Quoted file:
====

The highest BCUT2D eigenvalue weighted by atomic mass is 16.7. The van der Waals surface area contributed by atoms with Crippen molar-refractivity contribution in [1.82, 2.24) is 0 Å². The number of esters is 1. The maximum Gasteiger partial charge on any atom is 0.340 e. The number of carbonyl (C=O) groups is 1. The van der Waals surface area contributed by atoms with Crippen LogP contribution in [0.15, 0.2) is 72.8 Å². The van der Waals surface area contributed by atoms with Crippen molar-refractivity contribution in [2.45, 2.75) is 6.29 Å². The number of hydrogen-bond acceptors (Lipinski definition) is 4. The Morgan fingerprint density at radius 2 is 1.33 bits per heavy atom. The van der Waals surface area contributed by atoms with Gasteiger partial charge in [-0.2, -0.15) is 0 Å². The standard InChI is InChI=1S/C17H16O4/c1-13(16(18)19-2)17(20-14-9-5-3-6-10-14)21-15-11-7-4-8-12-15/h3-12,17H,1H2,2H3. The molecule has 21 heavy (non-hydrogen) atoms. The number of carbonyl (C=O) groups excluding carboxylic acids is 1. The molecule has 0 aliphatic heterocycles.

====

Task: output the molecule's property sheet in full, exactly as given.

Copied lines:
The highest BCUT2D eigenvalue weighted by atomic mass is 16.7. The van der Waals surface area contributed by atoms with Crippen molar-refractivity contribution in [1.82, 2.24) is 0 Å². The number of esters is 1. The maximum Gasteiger partial charge on any atom is 0.340 e. The number of carbonyl (C=O) groups is 1. The van der Waals surface area contributed by atoms with Crippen LogP contribution in [0.15, 0.2) is 72.8 Å². The van der Waals surface area contributed by atoms with Crippen molar-refractivity contribution in [2.45, 2.75) is 6.29 Å². The number of hydrogen-bond acceptors (Lipinski definition) is 4. The Morgan fingerprint density at radius 2 is 1.33 bits per heavy atom. The van der Waals surface area contributed by atoms with Gasteiger partial charge in [-0.2, -0.15) is 0 Å². The standard InChI is InChI=1S/C17H16O4/c1-13(16(18)19-2)17(20-14-9-5-3-6-10-14)21-15-11-7-4-8-12-15/h3-12,17H,1H2,2H3. The molecule has 21 heavy (non-hydrogen) atoms. The number of carbonyl (C=O) groups excluding carboxylic acids is 1. The molecule has 0 aliphatic heterocycles.